Covid-19 pill race heats up as Japanese firm vies with Pfizer, Merck

Shionogi starts human trials for a once-a-day drug designed to neutralize the coronavirus in less than a week

A Japanese company has started human trials of the first once-a-day pill for Covid-19 patients, joining Pfizer Inc. and Merck & Co. in the race to find treatments for the disease.

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Osaka-based Shionogi & Co., which helped develop the blockbuster cholesterol drug Crestor, said it designed its pill to attack the Covid-19 virus. It said the once-a-day dosing would be more convenient. The company said it is testing the drug and any side effects in trials that began this month and are likely to continue until next year.

Shionogi is months behind Pfizer and Merck, which have started later-stage tests of pills to treat Covid-19. Pfizer has said its twice-daily pill could be ready to hit the market as soon as this year. It is preparing to enroll more than 2,000 patients in a test of the antiviral pill combined with a booster antiviral drug against a placebo.


All three companies aim to fill one of the biggest gaps in fighting the pandemic. Vaccines remain effective at preventing serious illness from known strains of the Covid-19 virus including the contagious Delta strain, studies have shown. But some people don’t want to get vaccinated, and cases can occur for those who do get their shots.

Existing treatments, including Gilead Sciences Inc.’s infused antiviral drug remdesivir, generally have to be administered in hospitals and work only some of the time. Other drugs that can be given in hospitals include monoclonal antibody drugs such as one made by Regeneron Pharmaceuticals Inc. and the steroid dexamethasone.

Isao Teshirogi, president and chief executive officer of Shionogi Co., says "Our target is a very safe oral compound, like Tamiflu, like Xofluza," Kiyoshi Ota/Bloomberg via Getty Images

Drugmakers are looking for a pill that those who get a positive Covid-19 test could take at home while their symptoms are mild. Such medicines already exist for influenza, including Roche Holding AG’s Tamiflu and Shionogi’s Xofluza, although they don’t work for all patients and might be prescribed too late to do much good. Xofluza is marketed in the U.S. by Roche.

"Our target is a very safe oral compound, like Tamiflu, like Xofluza," said Isao Teshirogi, Shionogi’s chief executive officer. He said Shionogi’s Covid-19 pill aims to neutralize the virus five days after a patient takes it.

Teshirogi said Shionogi expects to enroll 50 to 100 healthy subjects in its trial in Japan. A larger trial comparing the drug with a placebo in Covid-19 patients could begin in Japan later this year, he said.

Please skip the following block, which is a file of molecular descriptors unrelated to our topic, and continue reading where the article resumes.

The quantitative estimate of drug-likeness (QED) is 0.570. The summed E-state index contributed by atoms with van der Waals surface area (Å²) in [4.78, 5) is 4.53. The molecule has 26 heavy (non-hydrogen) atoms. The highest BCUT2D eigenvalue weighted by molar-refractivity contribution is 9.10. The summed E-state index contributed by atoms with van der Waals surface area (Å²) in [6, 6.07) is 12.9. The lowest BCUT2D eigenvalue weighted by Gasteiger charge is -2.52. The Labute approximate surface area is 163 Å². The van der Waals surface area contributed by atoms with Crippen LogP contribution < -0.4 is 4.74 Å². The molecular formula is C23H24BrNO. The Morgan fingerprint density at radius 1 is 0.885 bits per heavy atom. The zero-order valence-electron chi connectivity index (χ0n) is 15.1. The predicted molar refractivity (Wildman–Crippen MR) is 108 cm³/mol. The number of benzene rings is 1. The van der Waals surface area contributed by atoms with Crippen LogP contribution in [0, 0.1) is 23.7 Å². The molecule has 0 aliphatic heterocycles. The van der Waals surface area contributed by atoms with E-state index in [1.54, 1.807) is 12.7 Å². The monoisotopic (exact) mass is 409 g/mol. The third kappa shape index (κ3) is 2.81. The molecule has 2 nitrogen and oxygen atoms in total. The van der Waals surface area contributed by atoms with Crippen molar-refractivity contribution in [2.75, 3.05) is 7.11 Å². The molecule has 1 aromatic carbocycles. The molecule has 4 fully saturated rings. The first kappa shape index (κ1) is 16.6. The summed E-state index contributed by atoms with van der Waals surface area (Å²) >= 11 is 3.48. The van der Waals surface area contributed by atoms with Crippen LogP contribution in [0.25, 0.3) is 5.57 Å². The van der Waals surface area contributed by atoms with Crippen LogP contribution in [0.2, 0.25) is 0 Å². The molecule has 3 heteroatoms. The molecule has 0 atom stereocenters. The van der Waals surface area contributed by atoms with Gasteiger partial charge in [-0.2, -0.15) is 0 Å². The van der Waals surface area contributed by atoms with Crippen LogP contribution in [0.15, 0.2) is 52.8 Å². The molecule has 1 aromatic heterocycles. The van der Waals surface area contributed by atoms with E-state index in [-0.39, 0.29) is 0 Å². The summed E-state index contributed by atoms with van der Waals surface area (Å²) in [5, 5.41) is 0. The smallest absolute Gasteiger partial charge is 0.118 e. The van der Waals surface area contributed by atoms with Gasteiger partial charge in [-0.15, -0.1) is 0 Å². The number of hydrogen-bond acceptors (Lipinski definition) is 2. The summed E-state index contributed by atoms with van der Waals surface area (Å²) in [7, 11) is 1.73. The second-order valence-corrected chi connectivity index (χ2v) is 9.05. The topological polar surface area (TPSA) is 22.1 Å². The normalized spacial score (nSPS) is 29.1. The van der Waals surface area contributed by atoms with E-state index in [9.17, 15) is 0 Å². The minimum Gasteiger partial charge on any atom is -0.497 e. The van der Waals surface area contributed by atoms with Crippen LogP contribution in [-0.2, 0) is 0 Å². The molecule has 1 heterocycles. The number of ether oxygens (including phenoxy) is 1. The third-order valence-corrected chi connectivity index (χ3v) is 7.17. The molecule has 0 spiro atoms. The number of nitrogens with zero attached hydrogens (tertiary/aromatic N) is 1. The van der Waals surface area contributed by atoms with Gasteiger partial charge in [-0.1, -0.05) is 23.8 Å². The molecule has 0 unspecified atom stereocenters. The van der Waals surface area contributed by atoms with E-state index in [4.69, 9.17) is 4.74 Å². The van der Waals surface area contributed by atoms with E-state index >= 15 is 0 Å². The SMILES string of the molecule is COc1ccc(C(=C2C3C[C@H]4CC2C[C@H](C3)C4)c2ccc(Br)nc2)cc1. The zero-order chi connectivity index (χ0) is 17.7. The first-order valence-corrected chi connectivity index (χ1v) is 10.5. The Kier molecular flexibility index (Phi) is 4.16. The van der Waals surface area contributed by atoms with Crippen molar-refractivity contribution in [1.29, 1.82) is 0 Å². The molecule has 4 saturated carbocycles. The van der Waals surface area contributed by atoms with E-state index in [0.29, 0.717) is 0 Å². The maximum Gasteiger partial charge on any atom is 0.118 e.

The failure rate for drug trials is generally high. Any side effect, even a relatively mild one such as nausea, could make a Covid-19 pill impractical for home use. It isn’t yet known whether getting rid of the virus in patients would translate into reducing serious complications such as low oxygen that land people in the hospital, researchers working on Covid-19 treatments said.

The Pfizer and Shionogi pills block infections by inhibiting an enzyme called protease that a virus needs to copy itself inside human cells. Protease inhibitors are widely used against other viruses including HIV, the virus that causes AIDS, but viral resistance is a potential challenge.

"We learned very quickly in HIV that if you don’t pay attention to that, you develop molecules that quickly become obsolete," said Daria Hazuda, chief scientific officer at Merck’s research center in Cambridge, Mass.

Shionogi’s Teshirogi said initial research suggested the virus couldn’t easily mutate to evade the effect of his company’s pill.

Merck’s drug, which it is developing with partner Ridgeback Biotherapeutics, writes the equivalent of nonsense words into the virus’s instruction manual for making copies of itself and is hard for viruses to evade, Hazuda said.

Merck said in April that its drug, studied years ago as a possible treatment of Ebola, was successful in reducing viral load in Covid-19 patients and might lessen the chance of hospitalization. Bigger studies are in progress, focusing on patients who have been diagnosed with Covid-19 in the previous five days and have risk factors for serious illness.

"The data so far with other interventions would suggest that the later you wait, the less likely you are to benefit," Hazuda said.

Merck has a deal with the U.S. government to supply 1.7 million treatment courses of its drug, called molnupiravir, for $1.2 billion if the drug is authorized by the Food and Drug Administration. That suggests a price of about $700 a patient.

Teshirogi said Shionogi didn’t plan to limit tests of its drug to recently diagnosed patients. If the drug shows promise, Shionogi would likely team up with a global pharmaceutical company to market it world-wide, he said.


That is what it did two decades ago in another battle that pitted Merck and Pfizer against their much-smaller Japanese rival—this one involving anticholesterol pills. Pfizer’s Lipitor and Merck’s Zocor dominated the market until Shionogi’s chemists discovered an alternative, which the company licensed to AstraZeneca PLC for global marketing.

The drug, called Crestor, eventually took a significant chunk of the market despite some concern over side effects such as muscle pain and, in rare cases, cognitive impairment. Doctors credited it with lowering the total cholesterol of President Donald Trump when he was in office. Lipitor, Zocor and Crestor are all available now in the U.S. in inexpensive generic versions.